In the 1850s, tribal treaty delegates visiting Washington, D.C., inspired the first Secretary of the Smithsonian to establish the institution’s first photograph collection. Originally conceived as a photographic record of ethnic types, the now-vast collection consists of thousands of delegation portraits. But scholars of today, both at the National Museum of the American Indian and from the depicted tribes, see the subjects as individuals, as prominent Americans. With the help of Native scholars, the Museum Archives is working to collect proper identification and background information for the tribal leaders pictured in the photographs.
By the mid-19th century, the Smithsonian had already assembled a celebrated collection of painted portraits of American Indians. In 1859, Secretary of the Smithsonian Joseph Henry sought to supplement the collection, noting the great potential of photography to document “the different Indian deputations which from time to time visit Washington.” After a fire destroyed the paintings in 1865, Secretary Henry returned to the idea of photography with renewed vigor. He declared in an 1867 letter to the Commissioner of Indian Affairs that it was time to “begin anew.”
As his letter to the commissioner made clear, Secretary Henry had major ambitions for his photography project. Compared to painted likenesses, photographic portraits offered an unparalleled opportunity to amass “a far more authentic and trustworthy collection of likenesses of the principal tribes of the United States.” Much like his contemporaries, Henry valued photography over painting for its apparent objectivity. To him, photographic portraits of Native delegates allowed for the accurate visual documentation of persons as types, with the attributes of a single individual understood to represent an entire nation. Henry also noted that photographs could be easily reproduced and distributed “to any who might desire them.” Finally, the Secretary argued in his letter that “[t]he Indians are passing away so rapidly that but few years remain, within which this can be done….” He was no doubt aware that the delegates he proposed to photograph came to the capital to negotiate the very survival of their nations.
Henry was unable to secure support from Indian Affairs in 1867, but a like-minded patron soon came to the Secretary’s aid. Fewer than 10 years later, the Smithsonian’s inaugural photograph collection contained hundreds of delegation portraits, chiefly in the form of glass plate negatives. By the end of the century, the photographs numbered in the thousands; they are now housed at the National Museum of Natural History’s National Anthropological Archives (NAA).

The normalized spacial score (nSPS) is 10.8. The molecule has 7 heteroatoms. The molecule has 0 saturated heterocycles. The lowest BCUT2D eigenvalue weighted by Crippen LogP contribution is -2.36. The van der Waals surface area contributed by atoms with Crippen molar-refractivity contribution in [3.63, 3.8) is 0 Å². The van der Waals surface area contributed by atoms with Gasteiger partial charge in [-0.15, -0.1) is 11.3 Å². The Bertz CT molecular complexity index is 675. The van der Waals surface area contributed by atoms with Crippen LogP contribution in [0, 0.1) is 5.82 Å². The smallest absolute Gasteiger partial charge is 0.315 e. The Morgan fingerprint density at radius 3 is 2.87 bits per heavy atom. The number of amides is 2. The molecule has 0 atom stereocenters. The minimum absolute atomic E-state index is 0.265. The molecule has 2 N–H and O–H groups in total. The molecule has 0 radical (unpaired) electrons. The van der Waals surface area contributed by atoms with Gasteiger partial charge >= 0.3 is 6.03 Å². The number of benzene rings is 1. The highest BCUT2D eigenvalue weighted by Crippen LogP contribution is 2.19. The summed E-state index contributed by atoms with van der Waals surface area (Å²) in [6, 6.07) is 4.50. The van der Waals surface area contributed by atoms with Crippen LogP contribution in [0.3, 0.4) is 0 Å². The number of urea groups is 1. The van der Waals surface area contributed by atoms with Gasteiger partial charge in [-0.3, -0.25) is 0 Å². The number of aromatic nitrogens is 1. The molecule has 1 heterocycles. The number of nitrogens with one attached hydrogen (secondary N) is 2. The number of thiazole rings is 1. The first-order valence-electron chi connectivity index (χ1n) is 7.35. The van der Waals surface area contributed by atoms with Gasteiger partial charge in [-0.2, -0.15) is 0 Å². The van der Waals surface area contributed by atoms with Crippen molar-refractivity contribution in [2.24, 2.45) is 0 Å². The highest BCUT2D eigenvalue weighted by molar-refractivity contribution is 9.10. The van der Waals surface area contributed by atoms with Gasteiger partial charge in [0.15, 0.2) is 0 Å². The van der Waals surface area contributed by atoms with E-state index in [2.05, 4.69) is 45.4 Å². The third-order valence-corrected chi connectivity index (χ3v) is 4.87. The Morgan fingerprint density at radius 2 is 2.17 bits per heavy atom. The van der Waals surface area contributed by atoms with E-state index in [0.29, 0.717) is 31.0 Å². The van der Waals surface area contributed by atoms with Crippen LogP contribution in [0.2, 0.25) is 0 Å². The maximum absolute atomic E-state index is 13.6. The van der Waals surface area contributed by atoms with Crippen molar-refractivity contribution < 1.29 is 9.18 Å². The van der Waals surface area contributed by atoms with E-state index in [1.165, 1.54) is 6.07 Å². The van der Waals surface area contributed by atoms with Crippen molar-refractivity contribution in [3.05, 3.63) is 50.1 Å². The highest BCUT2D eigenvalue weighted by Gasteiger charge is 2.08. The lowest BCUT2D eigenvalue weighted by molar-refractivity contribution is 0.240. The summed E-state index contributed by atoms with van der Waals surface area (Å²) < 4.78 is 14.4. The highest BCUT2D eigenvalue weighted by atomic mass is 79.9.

As Henry had predicted, there was widespread demand for the Smithsonian’s delegation portraits. Vintage prints distributed by the institution are now scattered throughout museums, libraries and archives in the United States and Europe. In fact, this Museum inherited from its predecessor institution, the Museum of the American Indian – George Gustav Heye Foundation, hundreds of vintage prints made by the Smithsonian in the late 19th and early 20th centuries. Perhaps as the result of Henry’s emphasis on photographing types rather than individuals, the names of the Native delegates were often – and continue to be – incorrectly, inaccurately or not at all documented.
Our Museum is in the fortunate position to help set the record straight and to re-focus attention on the pictured individuals. For example, the Museum owns a group portrait of five members of an Otoe-Missouria delegation, who in the fall of 1880 arrived in Washington to negotiate the sale of their Nebraska–Kansas lands and the purchase of a reservation in Indian Territory. (In this case, the original negative is housed at the National Archives and Record Administration, but the NAA owns the negatives of the portraits made of each individual.) The men have long been identified as (left to right, front row) Standing Eating, Baptiste Deroin, Standing Buck, (left to right, back row) Crawfish Maker and James Arkeketah. Visual evidence in NAA’s collection suggested the misidentification of a few of the sitters, and so our Archive Center staff turned to Otoe-Missouria Tribe language director, Sky Campbell, for guidance.
Campbell not only amended the identifications of the delegates but crucially returned to them their Native-language names and provided accurate English translations. “Names are an incredibly important resource for language preservation and revitalization,” Campbell says, “as they offer insight into the thought processes and cultural worldview of a language that simple word lists usually can’t.”
According to Campbell, tribal nations often use the Smithsonian’s resources for language-revitalization efforts. He rightly asserts that it is “critical for the [Smithsonian’s] information to be as accurate as possible” because institutional “inaccuracies could become a part of that rebuilt language and have far-reaching consequences.” Through Campbell’s scholarship and work at language revitalization, we now know the photograph to picture (left to right, front row) Waruje Nayi (or Standing Eating), Munje Xanje (or Big Bear), Hari Gra (or Goes Far and Returns After He Found What He Was Looking For), (left to right, back row) Ma Ska Gaxe (or White Arrow Maker), and Chedo Nayi (or Standing Buffalo Bull, aka James Arkeketa).
By asserting the identities of the delegates, Campbell has reversed the original intent of an old photograph. The Otoe-Missouria delegation photograph no longer represents, to paraphrase Henry, a trustworthy likeness of an American Indian type but rather is a portrait of leaders of a nation, of prominent Americans. In the collections of the Smithsonian, there are many more such prominent Americans awaiting similar recognition.